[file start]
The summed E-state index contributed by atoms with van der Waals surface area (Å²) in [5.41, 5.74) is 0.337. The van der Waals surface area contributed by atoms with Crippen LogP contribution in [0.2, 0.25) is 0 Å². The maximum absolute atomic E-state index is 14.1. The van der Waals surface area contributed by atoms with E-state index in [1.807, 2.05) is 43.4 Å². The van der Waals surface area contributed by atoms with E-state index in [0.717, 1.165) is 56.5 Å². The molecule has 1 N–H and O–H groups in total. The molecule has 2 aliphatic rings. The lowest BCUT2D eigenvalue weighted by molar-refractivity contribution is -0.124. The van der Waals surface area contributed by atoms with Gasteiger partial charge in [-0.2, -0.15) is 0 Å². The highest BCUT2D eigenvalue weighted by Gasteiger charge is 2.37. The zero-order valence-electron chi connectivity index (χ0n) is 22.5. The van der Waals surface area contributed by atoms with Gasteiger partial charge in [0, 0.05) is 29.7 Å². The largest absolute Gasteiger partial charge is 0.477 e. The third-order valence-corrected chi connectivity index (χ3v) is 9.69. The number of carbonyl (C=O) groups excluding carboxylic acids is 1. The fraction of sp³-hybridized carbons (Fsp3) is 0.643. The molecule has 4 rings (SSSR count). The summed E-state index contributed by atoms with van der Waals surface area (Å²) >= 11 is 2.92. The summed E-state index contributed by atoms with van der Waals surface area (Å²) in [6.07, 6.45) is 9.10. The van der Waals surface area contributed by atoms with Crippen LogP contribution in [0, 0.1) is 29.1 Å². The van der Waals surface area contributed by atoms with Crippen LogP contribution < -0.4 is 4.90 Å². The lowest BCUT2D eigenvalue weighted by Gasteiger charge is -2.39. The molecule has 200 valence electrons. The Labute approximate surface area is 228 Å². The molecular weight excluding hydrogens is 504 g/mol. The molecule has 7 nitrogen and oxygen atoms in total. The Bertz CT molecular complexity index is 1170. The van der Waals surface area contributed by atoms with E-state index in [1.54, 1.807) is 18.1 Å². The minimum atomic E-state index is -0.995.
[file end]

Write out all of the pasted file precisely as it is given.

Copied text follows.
The summed E-state index contributed by atoms with van der Waals surface area (Å²) in [5.41, 5.74) is 0.337. The van der Waals surface area contributed by atoms with Crippen LogP contribution in [0.2, 0.25) is 0 Å². The maximum absolute atomic E-state index is 14.1. The van der Waals surface area contributed by atoms with E-state index in [1.807, 2.05) is 43.4 Å². The van der Waals surface area contributed by atoms with E-state index in [0.717, 1.165) is 56.5 Å². The molecule has 1 N–H and O–H groups in total. The molecule has 2 aliphatic rings. The lowest BCUT2D eigenvalue weighted by molar-refractivity contribution is -0.124. The van der Waals surface area contributed by atoms with Gasteiger partial charge in [-0.2, -0.15) is 0 Å². The highest BCUT2D eigenvalue weighted by Gasteiger charge is 2.37. The zero-order valence-electron chi connectivity index (χ0n) is 22.5. The van der Waals surface area contributed by atoms with Gasteiger partial charge in [0, 0.05) is 29.7 Å². The largest absolute Gasteiger partial charge is 0.477 e. The third-order valence-corrected chi connectivity index (χ3v) is 9.69. The number of carbonyl (C=O) groups excluding carboxylic acids is 1. The fraction of sp³-hybridized carbons (Fsp3) is 0.643. The molecule has 4 rings (SSSR count). The summed E-state index contributed by atoms with van der Waals surface area (Å²) >= 11 is 2.92. The summed E-state index contributed by atoms with van der Waals surface area (Å²) in [6.07, 6.45) is 9.10. The van der Waals surface area contributed by atoms with Crippen LogP contribution in [0, 0.1) is 29.1 Å². The van der Waals surface area contributed by atoms with Crippen LogP contribution < -0.4 is 4.90 Å². The lowest BCUT2D eigenvalue weighted by Gasteiger charge is -2.39. The molecule has 200 valence electrons. The Labute approximate surface area is 228 Å². The molecular weight excluding hydrogens is 504 g/mol. The molecule has 7 nitrogen and oxygen atoms in total. The Bertz CT molecular complexity index is 1170. The van der Waals surface area contributed by atoms with E-state index in [1.54, 1.807) is 18.1 Å². The minimum atomic E-state index is -0.995.